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England’s six-day hike that offers you vistas, history and a slice of rural life

Simon Calder’s Travel

Finally, a sign I couldn’t miss or misunderstand.

It read, “Mam Tor via Odin Mine.” As we followed the line of the arrow on the sign, there it was, the popular Mam Tor (Mother Hill), off in the distance, looming above the Hope Valley and beckoning hundreds of hikers to climb to the top on this warm, windy spring day.

“It looks like a bunch of ants walking in a line across the top,” said my sister, Lauren, pointing to the faraway figures moving in a line along the ridge extending east from Mam Tor. Soon enough, we’d join the procession.

This was Day Three of our six-day hike through England’s Peak District National Park. Somehow, despite my protests, I had been appointed lead ant. My wife (Susan), my sister and her husband (Bob) followed my directions, starting the hike at Buxton, then on to Tideswell (13 miles) and Castleton (11 miles), near the base of Mam Tor.

Several cities and towns in the district make good starting points for multi-day hikes of the Peak District and are just a two- or three-hour train ride from London. The nearest train station to Castleton is Hope, only a couple miles away.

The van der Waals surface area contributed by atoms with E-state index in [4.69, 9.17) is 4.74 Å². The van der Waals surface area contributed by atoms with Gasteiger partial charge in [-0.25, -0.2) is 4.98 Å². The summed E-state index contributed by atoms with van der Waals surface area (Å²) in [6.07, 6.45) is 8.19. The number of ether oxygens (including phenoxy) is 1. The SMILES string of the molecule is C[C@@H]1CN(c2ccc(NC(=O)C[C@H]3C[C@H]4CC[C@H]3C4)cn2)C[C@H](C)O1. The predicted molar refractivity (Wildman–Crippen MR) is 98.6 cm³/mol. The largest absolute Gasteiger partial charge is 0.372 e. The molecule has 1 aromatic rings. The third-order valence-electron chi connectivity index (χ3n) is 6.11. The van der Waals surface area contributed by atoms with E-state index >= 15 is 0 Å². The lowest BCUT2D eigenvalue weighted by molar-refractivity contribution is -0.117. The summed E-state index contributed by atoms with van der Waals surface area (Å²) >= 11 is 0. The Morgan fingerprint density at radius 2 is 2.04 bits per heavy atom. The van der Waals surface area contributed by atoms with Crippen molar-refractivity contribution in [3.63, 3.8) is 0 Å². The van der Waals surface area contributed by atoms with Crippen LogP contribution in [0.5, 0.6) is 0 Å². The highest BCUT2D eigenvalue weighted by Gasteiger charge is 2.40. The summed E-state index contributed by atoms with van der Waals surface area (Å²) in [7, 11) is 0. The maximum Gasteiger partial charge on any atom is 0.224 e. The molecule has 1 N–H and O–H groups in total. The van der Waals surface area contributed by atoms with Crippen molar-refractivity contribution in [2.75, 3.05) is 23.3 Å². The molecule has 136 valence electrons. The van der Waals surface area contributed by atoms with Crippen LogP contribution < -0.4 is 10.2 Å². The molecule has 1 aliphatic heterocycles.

The district is known for picturesque landscapes, limestone ridges and mineral waters, (Among those frequenting Buxton’s thermal spas over the centuries was Mary Queen of Scots.) It was England’s first national park, created in 1951, and is a popular hiking and camping destination for U.K. residents. Outside of England, it’s not as well known as the coastal paths in Cornwall, or the Cotswold Way. That’s a shame.

Hikers walk along the Great Ridge in England’s Peak District National Park on May 8, 2024. (Steve Wartenberg via AP)
Hikers walk along the Great Ridge in England’s Peak District National Park on May 8, 2024. (Steve Wartenberg via AP)

On our way to Castleton, we traversed fields full of sheep and edged by limestone walls. We navigated the muddy banks and stepping stones of the winding Wye River, and walked up and down a succession of hills. We went astray three or four times, helped back to the straight and narrow path by helpful farmers, fellow hikers and a bit of luck.

As we neared Castleton, we carefully walked down Cave Dale, a rock-and-boulder-filled gorge created thousands of years ago by melting glaciers. We arrived in the little village and … discovered it was still another kilometer or so to Dunscar Farm, a working sheep farm and our bed-and-breakfast for the next two nights.

While I silently (OK, not so silently) mumbled…

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